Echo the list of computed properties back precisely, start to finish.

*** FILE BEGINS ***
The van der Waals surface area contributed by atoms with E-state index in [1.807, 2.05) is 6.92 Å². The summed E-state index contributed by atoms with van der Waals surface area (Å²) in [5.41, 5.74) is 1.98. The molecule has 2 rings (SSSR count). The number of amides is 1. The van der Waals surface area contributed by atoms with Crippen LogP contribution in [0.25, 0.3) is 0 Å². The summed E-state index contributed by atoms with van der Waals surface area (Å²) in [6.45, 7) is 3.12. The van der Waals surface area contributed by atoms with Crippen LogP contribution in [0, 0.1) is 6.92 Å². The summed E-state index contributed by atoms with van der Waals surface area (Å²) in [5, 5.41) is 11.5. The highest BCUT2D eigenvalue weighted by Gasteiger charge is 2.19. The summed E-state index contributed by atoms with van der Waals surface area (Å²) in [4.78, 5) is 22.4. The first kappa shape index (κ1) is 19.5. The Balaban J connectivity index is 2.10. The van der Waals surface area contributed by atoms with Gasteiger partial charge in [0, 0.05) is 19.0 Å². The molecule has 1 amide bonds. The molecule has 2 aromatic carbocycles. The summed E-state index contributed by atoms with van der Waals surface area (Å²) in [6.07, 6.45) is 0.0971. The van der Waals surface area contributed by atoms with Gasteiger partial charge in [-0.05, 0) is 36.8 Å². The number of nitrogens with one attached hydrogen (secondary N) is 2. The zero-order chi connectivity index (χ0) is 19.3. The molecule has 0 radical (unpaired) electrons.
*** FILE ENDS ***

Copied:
The van der Waals surface area contributed by atoms with E-state index in [1.807, 2.05) is 6.92 Å². The summed E-state index contributed by atoms with van der Waals surface area (Å²) in [5.41, 5.74) is 1.98. The molecule has 2 rings (SSSR count). The number of amides is 1. The van der Waals surface area contributed by atoms with Crippen LogP contribution in [0.25, 0.3) is 0 Å². The summed E-state index contributed by atoms with van der Waals surface area (Å²) in [6.45, 7) is 3.12. The van der Waals surface area contributed by atoms with Crippen LogP contribution in [0, 0.1) is 6.92 Å². The summed E-state index contributed by atoms with van der Waals surface area (Å²) in [5, 5.41) is 11.5. The highest BCUT2D eigenvalue weighted by Gasteiger charge is 2.19. The summed E-state index contributed by atoms with van der Waals surface area (Å²) in [4.78, 5) is 22.4. The first kappa shape index (κ1) is 19.5. The Balaban J connectivity index is 2.10. The van der Waals surface area contributed by atoms with Gasteiger partial charge in [0, 0.05) is 19.0 Å². The molecule has 1 amide bonds. The molecule has 2 aromatic carbocycles. The summed E-state index contributed by atoms with van der Waals surface area (Å²) in [6.07, 6.45) is 0.0971. The van der Waals surface area contributed by atoms with Gasteiger partial charge in [-0.05, 0) is 36.8 Å². The number of nitrogens with one attached hydrogen (secondary N) is 2. The zero-order chi connectivity index (χ0) is 19.3. The molecule has 0 radical (unpaired) electrons.